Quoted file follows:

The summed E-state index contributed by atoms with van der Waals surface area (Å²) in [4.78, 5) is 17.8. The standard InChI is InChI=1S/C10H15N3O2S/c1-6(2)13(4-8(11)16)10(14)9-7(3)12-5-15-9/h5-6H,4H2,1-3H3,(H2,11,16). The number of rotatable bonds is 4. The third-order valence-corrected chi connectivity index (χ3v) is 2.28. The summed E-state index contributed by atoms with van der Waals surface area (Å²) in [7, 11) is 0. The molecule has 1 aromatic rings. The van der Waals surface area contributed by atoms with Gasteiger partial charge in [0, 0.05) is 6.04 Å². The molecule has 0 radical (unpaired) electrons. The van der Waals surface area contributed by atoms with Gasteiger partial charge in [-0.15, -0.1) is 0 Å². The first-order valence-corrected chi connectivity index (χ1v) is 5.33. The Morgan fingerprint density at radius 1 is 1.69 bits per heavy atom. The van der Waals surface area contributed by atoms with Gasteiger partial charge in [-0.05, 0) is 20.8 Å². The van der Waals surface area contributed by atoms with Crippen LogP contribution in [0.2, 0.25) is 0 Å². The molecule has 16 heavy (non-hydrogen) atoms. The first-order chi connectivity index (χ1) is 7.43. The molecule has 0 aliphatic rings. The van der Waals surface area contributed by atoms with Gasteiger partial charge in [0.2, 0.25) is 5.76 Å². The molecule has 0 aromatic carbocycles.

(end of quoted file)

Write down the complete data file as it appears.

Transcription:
The summed E-state index contributed by atoms with van der Waals surface area (Å²) in [4.78, 5) is 17.8. The standard InChI is InChI=1S/C10H15N3O2S/c1-6(2)13(4-8(11)16)10(14)9-7(3)12-5-15-9/h5-6H,4H2,1-3H3,(H2,11,16). The number of rotatable bonds is 4. The third-order valence-corrected chi connectivity index (χ3v) is 2.28. The summed E-state index contributed by atoms with van der Waals surface area (Å²) in [7, 11) is 0. The molecule has 1 aromatic rings. The van der Waals surface area contributed by atoms with Gasteiger partial charge in [0, 0.05) is 6.04 Å². The molecule has 0 radical (unpaired) electrons. The van der Waals surface area contributed by atoms with Gasteiger partial charge in [-0.15, -0.1) is 0 Å². The first-order valence-corrected chi connectivity index (χ1v) is 5.33. The Morgan fingerprint density at radius 1 is 1.69 bits per heavy atom. The van der Waals surface area contributed by atoms with Gasteiger partial charge in [-0.05, 0) is 20.8 Å². The van der Waals surface area contributed by atoms with Crippen LogP contribution in [0.2, 0.25) is 0 Å². The molecule has 16 heavy (non-hydrogen) atoms. The first-order chi connectivity index (χ1) is 7.43. The molecule has 0 aliphatic rings. The van der Waals surface area contributed by atoms with Gasteiger partial charge in [0.2, 0.25) is 5.76 Å². The molecule has 0 aromatic carbocycles.